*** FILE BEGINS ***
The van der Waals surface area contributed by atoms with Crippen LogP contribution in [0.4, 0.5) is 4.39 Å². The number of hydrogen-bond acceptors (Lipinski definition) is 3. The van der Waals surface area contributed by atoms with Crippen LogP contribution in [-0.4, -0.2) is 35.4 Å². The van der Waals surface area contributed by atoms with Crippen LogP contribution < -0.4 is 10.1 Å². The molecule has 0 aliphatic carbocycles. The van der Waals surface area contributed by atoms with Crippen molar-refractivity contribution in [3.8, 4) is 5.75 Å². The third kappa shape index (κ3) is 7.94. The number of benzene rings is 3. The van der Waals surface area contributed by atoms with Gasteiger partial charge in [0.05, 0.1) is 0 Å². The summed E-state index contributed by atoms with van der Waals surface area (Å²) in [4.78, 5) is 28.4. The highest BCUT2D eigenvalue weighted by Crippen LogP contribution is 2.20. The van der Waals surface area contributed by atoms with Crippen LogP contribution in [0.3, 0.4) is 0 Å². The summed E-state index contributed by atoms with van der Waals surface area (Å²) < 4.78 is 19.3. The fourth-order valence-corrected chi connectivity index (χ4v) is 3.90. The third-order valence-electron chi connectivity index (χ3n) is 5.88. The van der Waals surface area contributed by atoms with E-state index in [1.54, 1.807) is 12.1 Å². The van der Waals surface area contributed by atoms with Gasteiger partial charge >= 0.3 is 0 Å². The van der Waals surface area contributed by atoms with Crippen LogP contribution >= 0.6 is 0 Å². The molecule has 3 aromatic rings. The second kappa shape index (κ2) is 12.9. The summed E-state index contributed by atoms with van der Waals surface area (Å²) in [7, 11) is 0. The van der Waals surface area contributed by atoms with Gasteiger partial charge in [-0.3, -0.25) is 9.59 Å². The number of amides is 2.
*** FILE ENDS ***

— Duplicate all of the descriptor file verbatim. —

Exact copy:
The van der Waals surface area contributed by atoms with Crippen LogP contribution in [0.4, 0.5) is 4.39 Å². The number of hydrogen-bond acceptors (Lipinski definition) is 3. The van der Waals surface area contributed by atoms with Crippen LogP contribution in [-0.4, -0.2) is 35.4 Å². The van der Waals surface area contributed by atoms with Crippen LogP contribution < -0.4 is 10.1 Å². The molecule has 0 aliphatic carbocycles. The van der Waals surface area contributed by atoms with Crippen molar-refractivity contribution in [3.8, 4) is 5.75 Å². The third kappa shape index (κ3) is 7.94. The number of benzene rings is 3. The van der Waals surface area contributed by atoms with Gasteiger partial charge in [0.05, 0.1) is 0 Å². The summed E-state index contributed by atoms with van der Waals surface area (Å²) in [4.78, 5) is 28.4. The highest BCUT2D eigenvalue weighted by Crippen LogP contribution is 2.20. The van der Waals surface area contributed by atoms with Crippen LogP contribution in [0.3, 0.4) is 0 Å². The summed E-state index contributed by atoms with van der Waals surface area (Å²) < 4.78 is 19.3. The fourth-order valence-corrected chi connectivity index (χ4v) is 3.90. The third-order valence-electron chi connectivity index (χ3n) is 5.88. The van der Waals surface area contributed by atoms with E-state index in [1.54, 1.807) is 12.1 Å². The van der Waals surface area contributed by atoms with Gasteiger partial charge >= 0.3 is 0 Å². The van der Waals surface area contributed by atoms with Crippen LogP contribution >= 0.6 is 0 Å². The molecule has 3 aromatic rings. The second kappa shape index (κ2) is 12.9. The summed E-state index contributed by atoms with van der Waals surface area (Å²) in [7, 11) is 0. The van der Waals surface area contributed by atoms with Gasteiger partial charge in [-0.3, -0.25) is 9.59 Å². The number of amides is 2.